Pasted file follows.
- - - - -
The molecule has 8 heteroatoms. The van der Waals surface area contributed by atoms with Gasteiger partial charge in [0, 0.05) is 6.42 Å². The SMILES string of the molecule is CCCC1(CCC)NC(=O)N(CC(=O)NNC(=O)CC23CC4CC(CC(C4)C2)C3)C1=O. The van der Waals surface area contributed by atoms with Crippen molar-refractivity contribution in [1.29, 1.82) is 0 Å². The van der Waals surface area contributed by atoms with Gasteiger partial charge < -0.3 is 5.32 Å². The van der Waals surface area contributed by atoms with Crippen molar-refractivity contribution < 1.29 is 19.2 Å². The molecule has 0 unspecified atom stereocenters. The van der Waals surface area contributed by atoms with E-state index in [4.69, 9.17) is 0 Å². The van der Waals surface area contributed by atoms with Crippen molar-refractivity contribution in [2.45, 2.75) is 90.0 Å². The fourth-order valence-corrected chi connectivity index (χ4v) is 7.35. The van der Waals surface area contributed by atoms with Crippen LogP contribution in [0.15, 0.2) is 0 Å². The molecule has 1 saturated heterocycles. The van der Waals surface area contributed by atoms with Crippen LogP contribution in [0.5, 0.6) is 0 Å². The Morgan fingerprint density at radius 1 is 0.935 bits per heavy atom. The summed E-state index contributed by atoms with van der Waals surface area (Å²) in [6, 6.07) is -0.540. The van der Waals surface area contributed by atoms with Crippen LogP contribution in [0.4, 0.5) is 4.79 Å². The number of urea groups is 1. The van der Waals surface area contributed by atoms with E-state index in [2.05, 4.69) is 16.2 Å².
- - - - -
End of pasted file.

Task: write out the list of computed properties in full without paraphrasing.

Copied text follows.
The molecule has 8 heteroatoms. The van der Waals surface area contributed by atoms with Gasteiger partial charge in [0, 0.05) is 6.42 Å². The SMILES string of the molecule is CCCC1(CCC)NC(=O)N(CC(=O)NNC(=O)CC23CC4CC(CC(C4)C2)C3)C1=O. The van der Waals surface area contributed by atoms with Crippen molar-refractivity contribution in [1.29, 1.82) is 0 Å². The van der Waals surface area contributed by atoms with Gasteiger partial charge < -0.3 is 5.32 Å². The van der Waals surface area contributed by atoms with Crippen molar-refractivity contribution < 1.29 is 19.2 Å². The molecule has 0 unspecified atom stereocenters. The van der Waals surface area contributed by atoms with E-state index in [4.69, 9.17) is 0 Å². The van der Waals surface area contributed by atoms with Crippen molar-refractivity contribution in [2.45, 2.75) is 90.0 Å². The fourth-order valence-corrected chi connectivity index (χ4v) is 7.35. The van der Waals surface area contributed by atoms with Crippen LogP contribution in [0.15, 0.2) is 0 Å². The molecule has 1 saturated heterocycles. The van der Waals surface area contributed by atoms with Crippen LogP contribution in [0.5, 0.6) is 0 Å². The Morgan fingerprint density at radius 1 is 0.935 bits per heavy atom. The summed E-state index contributed by atoms with van der Waals surface area (Å²) in [6, 6.07) is -0.540. The van der Waals surface area contributed by atoms with Crippen LogP contribution in [0.4, 0.5) is 4.79 Å². The number of urea groups is 1. The van der Waals surface area contributed by atoms with E-state index in [2.05, 4.69) is 16.2 Å².